Difference in 2 dates without looping

Hello Everyone,

I have a datatable with column reception_date inside and I want to find the difference between “Now” and reception_date for each row in the datatable.
Right now I am using a while loop and checking if the reception_date is less than today and if yes, increment the counter.
But I have more than 30000 rows in the datatable and to do this with a loop increases the execution time a lot.
Is there any other way to compute this?

Thanks in advance for help,
Yogendra

when it is about counting maybe a LINQ will serve

myCount =
(From d in dtData.AsEnumerable
Let dp = CDate(d(ColNameOrIndex).toString.Trim)
Where dp.Date < Now.Date
Select r=d).Count

feel free to adopt the line
Let dp = CDate(d(ColNameOrIndex).toString.Trim) to your needs

Hi @yogendra.kulkarni ,

You could opt for For Each Row in Datatable or make use of Parallel For Each Activity at first and Check the performance. As it is somewhat an update operation we tend to use the Looping For Each Row Activity itself.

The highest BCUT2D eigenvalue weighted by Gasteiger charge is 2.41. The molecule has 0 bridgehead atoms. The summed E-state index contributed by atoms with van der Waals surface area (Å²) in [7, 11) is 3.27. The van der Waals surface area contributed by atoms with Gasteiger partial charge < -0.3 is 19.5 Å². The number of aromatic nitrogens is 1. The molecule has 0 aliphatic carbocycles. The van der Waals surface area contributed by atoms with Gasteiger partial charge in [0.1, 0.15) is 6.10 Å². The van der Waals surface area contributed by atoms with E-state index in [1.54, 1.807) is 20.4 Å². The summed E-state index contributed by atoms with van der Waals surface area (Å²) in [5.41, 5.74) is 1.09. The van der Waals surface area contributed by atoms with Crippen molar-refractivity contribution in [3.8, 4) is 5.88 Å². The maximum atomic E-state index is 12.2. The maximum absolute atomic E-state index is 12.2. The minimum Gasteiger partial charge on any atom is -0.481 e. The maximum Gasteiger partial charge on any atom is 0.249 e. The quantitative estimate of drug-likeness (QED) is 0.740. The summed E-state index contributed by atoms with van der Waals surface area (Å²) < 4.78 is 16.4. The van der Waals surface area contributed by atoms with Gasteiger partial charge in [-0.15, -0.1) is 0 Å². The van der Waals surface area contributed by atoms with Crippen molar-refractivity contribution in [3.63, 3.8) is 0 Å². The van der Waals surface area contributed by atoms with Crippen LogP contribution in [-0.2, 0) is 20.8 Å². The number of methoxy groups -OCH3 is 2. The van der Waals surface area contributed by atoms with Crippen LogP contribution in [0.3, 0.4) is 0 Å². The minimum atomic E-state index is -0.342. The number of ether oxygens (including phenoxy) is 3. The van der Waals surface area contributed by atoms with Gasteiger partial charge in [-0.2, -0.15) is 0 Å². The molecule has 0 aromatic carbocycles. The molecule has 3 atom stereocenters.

We could later try for a Linq approach if still the performance is low.

Hi Peter,

Thanks for the quick response.
Yes I was expecting to use Linq but is it possible to have the difference of each cell in another column lets say date difference?

It’s impossible to do this without looping. It’s a datatable, any solution to do what you want will have to loop. Linq still loops, it’s just hidden from you.

let us sort out understanding missmatches

I guess, wrongly understood was following

today = 23-Sep-2020
Col1
15-Sep-2022
30-Sep-2022
17-Sep-2022

A total count of Col1 < today: 2 - 15/17 Sept 2022

With:

it sounds like an update in a data column within the data table. Where we do have the following options:
How to Update Data Column Values of a Data Table | Community Blog

But in general we agree to @supermanPunch for working with For Each Row / For Each

In the Blog also was elaborated that is recomended to send only the needed rows into the update. So filtering with LINQ, updating within For each could be a good balance of both

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